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Discussion in 'Model S: User Interface' started by westerndh, Apr 8, 2012.
I tried searching, does anyone know if Tesla will offer Homelink without the tech package?
It's all or nothing as far as I can tell. Also, I called on Friday and was specifically told that there is not blind spot detection. It was explained that the earlier constructed Betas used mirrors from another car.
No, but if you or any other reservation holders want it, ask your Customer Advocate, several of these types of questions are answered within a day or two of asking and are an easy avenue to plead for future options.
A Homelink mirror is easy to add because it doesn't really interface with the rest of the car. I'm not real pleased with the one in the Prius. It seldom dims enough to avoid glare (even with the tricks) and it's always active--even when the power is off.
Homelink and auto dimming are two separate features though. They're often used together on rear view mirrors, but there are some homelink setups that are on the visor, and there are auto dimming side mirrors.
That said, I also gather that to get it, you have to order the tech package. You can likely install an aftermarket visor or mirror with it though.
What is Homelink? I thought it was the ability to open your garage door from the car directly instead of a dedicated remote just for that? It's that what Homelink is? Confused so I'm asking.
Precisely sir. As mentioned, some integrate it differently, but overall it's the same. Usually 3 buttons in the car somewhere to control 3 different garage doors.
Thanks for the clarification AO..
Ahem... Homelink can do a little more than open garage doors:
I bet the Homelink is standard on all Model S'...Probably will be accessed via the 17inch touch screen...On the Roadster homelink is integrated into the touchscreen
Ahh yes, I had that in my Accord before I sold it, could never get it to work with my Garage Door Opener and it was newer then the car.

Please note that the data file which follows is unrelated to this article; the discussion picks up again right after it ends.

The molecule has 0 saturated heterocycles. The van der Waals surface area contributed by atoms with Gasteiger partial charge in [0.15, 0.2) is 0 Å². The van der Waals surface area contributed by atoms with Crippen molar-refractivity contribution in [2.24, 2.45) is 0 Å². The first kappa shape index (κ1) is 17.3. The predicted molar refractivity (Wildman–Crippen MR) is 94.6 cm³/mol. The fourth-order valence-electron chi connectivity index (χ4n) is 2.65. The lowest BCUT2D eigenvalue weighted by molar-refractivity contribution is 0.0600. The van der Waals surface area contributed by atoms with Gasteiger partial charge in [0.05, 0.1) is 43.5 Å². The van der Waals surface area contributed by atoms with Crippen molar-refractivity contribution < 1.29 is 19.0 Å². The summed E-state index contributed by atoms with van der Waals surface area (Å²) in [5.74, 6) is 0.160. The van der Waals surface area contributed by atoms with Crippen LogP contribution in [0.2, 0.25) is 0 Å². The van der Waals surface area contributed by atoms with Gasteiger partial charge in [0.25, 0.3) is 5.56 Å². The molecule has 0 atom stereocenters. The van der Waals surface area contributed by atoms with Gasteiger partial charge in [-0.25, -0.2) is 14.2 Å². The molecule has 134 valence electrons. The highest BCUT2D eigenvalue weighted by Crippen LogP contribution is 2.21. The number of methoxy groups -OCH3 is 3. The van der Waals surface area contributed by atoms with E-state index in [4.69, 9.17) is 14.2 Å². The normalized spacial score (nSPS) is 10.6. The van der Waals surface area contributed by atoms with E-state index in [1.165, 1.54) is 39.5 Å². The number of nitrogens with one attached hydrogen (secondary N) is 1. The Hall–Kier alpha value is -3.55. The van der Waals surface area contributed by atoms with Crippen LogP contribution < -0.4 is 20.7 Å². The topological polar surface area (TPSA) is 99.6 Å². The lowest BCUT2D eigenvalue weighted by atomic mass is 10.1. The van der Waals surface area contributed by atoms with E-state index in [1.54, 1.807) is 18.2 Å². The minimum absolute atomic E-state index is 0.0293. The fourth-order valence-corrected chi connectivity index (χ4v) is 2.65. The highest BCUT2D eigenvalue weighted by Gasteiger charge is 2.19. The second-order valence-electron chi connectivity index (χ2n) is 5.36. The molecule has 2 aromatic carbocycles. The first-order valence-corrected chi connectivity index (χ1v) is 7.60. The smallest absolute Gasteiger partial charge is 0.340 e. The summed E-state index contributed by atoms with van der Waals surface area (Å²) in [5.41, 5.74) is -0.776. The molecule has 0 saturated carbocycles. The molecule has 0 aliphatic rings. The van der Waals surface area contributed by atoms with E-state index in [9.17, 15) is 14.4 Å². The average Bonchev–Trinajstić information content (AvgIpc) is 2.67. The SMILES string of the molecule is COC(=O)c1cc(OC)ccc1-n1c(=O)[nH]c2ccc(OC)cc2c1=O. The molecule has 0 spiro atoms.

I'll take that bet (can you please put one of your roadsters on the table?)
Homelink is clearly listed only as part of the Tech Package option in the "Options & Pricing" page and is not listed in the set of standard specs over on the "Specs" page.
Having gone over all that and my past experience with 3 cars equipped with homelink, I've only ever bothered to program the homelink transmitter in one of those 3 cars and that too, to open just the garage door; even that bit of effort went to waste shortly after when my garage door opener assembly itself had to be replaced (its plastic cogwheel had ground down to nubbins) - I've since simply opted to use the much more compact/sleek-looking garage openers themselves on the visor.
It is kind of a PITA to program homelink, You need one person on a ladder manipulating the garage receiver etc, but it is well worth it after it has been programmed. Problem with hanging the garage door opener on the visor is I have had problems with the opener falling when flipping down the visor.
I think Tesla should include more than 3 soft buttons with homelink. If someone has a gate + two garage doors and would like to control landscape lighting etc, you cannot do it with just three buttons.
Shouldn't you be off coding something? :wink:
If its on the touch screen they can. I'd be happy with some physical and digital buttons. Common things on the physical and other less-commonly used things on the screen.
It may be a license issue I have never seen a homelink transmitter with more than three buttons...have you ?
Nope, but I've also never seen one digital. The digital one in the roadster is also limited to 3?
I've never had trouble. Step ladder under the opener - push the learn button, you have like 30 seconds to hop down and push the button in your car, voila. I also don't like the button on the visor if you park outside as it's easy for someone to smack the window and open the garage door.
Found this interesting thread..
Homelink garage door opener
Seems like Homelink was included even on roadsters that did not have the "electronics package"
And if the car is parked outside, anyone can break the window, press the Homelink button, and open your garage too because Homelink is always powered up--at least that's how the car manufacturers implement it in at least some cars. So you either park far enough away so that the transmitter won't reach or you never leave the Homelink activated car parked at home if you're not.
Most home link buttons are actually deactivated when the car is off for that reason. All of my vehicles have home link, and none are activated when the vehicle is off. It can actually be an annoyance, for instance, when you pull into your garage at night, shut down your car, then reach to close the garage door with the home link...Yikes...gotta turn the accessories back on to get the button to work...
My big hope is that the home link has enough strength to activate at a reasonable distance. My wife's car has to be right up on the garage door to get it to open.